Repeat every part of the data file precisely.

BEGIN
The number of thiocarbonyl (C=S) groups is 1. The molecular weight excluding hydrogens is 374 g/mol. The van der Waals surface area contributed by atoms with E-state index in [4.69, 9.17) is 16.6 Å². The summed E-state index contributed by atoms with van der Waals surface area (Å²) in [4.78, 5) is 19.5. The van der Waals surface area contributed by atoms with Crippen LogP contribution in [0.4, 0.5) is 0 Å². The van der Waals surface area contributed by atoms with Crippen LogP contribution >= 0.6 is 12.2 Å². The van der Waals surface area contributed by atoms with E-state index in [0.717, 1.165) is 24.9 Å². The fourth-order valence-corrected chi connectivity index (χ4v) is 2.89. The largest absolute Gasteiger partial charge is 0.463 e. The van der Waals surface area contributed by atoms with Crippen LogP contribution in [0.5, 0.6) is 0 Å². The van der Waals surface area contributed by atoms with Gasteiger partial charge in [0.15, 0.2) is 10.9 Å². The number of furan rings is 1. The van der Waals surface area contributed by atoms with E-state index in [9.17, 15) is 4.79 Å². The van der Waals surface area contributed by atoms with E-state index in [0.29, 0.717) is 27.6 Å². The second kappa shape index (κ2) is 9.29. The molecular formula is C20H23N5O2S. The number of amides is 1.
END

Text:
The number of thiocarbonyl (C=S) groups is 1. The molecular weight excluding hydrogens is 374 g/mol. The van der Waals surface area contributed by atoms with E-state index in [4.69, 9.17) is 16.6 Å². The summed E-state index contributed by atoms with van der Waals surface area (Å²) in [4.78, 5) is 19.5. The van der Waals surface area contributed by atoms with Crippen LogP contribution in [0.4, 0.5) is 0 Å². The van der Waals surface area contributed by atoms with Crippen LogP contribution >= 0.6 is 12.2 Å². The van der Waals surface area contributed by atoms with E-state index in [0.717, 1.165) is 24.9 Å². The fourth-order valence-corrected chi connectivity index (χ4v) is 2.89. The largest absolute Gasteiger partial charge is 0.463 e. The van der Waals surface area contributed by atoms with Crippen LogP contribution in [0.5, 0.6) is 0 Å². The van der Waals surface area contributed by atoms with Gasteiger partial charge in [0.15, 0.2) is 10.9 Å². The number of furan rings is 1. The van der Waals surface area contributed by atoms with E-state index in [9.17, 15) is 4.79 Å². The van der Waals surface area contributed by atoms with E-state index in [0.29, 0.717) is 27.6 Å². The second kappa shape index (κ2) is 9.29. The molecular formula is C20H23N5O2S. The number of amides is 1.